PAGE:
Victoria Opposition Leader Matthew Guy has reiterated his intention to treat petrol theft as a crime.
He’s doing so, he says, in recognition that the community deserves a stronger response to robbery.
The Australasian Association of Convenience Stores (AACS) has applauded his stance. It claims politicians are finally “embracing the zero-tolerance approach to crime that the AACS has consistently called for”.
AACS CEO Jeff Rogut said, “Petrol theft is the obvious starting point for a zero-tolerance approach because it is blatant stealing, which is an offence in anyone’s book.
“But if the recent spike in crimes committed against convenience stores has demonstrated anything, it’s that the community demands stronger sanctions and punishments for criminals.
“The spate of violent convenience-store robberies in recent times has fuelled wider unrest in the community. For those of us in the industry, to be targeted in this way has always been unacceptable. But now society as a whole is alert to the issue and is demanding tougher action against criminals.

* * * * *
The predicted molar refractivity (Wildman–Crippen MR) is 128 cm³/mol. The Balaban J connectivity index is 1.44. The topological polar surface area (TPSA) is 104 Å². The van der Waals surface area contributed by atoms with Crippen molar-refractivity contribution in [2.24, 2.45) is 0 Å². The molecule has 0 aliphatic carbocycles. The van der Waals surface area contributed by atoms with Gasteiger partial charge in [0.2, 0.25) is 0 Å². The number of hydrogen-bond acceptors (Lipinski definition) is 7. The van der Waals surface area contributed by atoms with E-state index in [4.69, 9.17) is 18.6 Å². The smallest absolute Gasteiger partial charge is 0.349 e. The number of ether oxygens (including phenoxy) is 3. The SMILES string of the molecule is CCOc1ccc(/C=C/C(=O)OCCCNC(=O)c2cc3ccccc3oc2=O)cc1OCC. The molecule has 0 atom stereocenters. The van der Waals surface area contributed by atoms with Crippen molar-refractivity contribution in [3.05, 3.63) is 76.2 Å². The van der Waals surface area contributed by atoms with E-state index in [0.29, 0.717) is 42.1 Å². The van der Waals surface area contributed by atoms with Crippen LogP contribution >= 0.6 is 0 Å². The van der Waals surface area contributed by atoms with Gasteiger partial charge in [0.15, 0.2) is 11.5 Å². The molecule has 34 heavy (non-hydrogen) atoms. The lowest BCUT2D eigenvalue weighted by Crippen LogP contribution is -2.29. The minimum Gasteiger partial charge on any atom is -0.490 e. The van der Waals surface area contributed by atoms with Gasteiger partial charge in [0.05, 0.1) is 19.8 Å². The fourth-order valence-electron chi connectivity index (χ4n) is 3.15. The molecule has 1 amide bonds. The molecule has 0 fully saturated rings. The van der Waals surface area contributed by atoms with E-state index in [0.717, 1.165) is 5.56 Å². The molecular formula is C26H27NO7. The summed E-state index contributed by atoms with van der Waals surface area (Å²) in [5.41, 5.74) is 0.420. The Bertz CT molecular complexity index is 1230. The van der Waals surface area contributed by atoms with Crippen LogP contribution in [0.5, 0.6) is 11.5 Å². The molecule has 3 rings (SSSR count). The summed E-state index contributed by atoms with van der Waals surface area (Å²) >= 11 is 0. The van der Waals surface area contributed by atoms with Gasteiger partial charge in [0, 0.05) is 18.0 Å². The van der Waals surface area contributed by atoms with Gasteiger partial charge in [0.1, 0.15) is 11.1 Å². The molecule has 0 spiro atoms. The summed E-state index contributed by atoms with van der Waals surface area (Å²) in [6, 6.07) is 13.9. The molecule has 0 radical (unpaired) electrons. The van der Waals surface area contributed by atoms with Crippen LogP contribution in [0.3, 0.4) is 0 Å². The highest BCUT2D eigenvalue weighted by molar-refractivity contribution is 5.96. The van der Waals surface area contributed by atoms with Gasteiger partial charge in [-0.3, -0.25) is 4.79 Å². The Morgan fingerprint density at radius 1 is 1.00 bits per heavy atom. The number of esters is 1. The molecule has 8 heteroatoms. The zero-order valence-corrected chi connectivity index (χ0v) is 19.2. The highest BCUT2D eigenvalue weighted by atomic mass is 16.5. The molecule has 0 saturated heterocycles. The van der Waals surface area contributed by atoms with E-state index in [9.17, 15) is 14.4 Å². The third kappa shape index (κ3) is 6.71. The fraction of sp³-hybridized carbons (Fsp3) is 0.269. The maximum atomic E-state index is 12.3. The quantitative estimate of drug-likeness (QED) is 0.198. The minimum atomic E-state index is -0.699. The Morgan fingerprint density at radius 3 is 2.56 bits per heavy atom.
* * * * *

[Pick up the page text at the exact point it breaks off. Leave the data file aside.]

“The time is now for government, law enforcement and the judicial system to align and get tough when it comes to legislating, investigating and sentencing those caught robbing convenience stores and other small businesses. The community demands it.”
Driven by illicit tobacco?
Equally important, says Mr Rogut, is understanding what’s driving this spike in criminal activity and disrupting it at source.
“Illicit tobacco, and the regulatory environment in Australia that has contributed to this black market’s unprecedented growth, is the most significant area requiring reform,” he said.
“Violent robberies committed against convenience stores invariably target the cigarette cabinet. The huge excise payable on legal tobacco makes these products an irresistible target for thieves.”
The AACS has called for an immediate end to all future legal tobacco-excise increases. It claims this is the only way to cap demand for illicit tobacco and eliminate it from the market.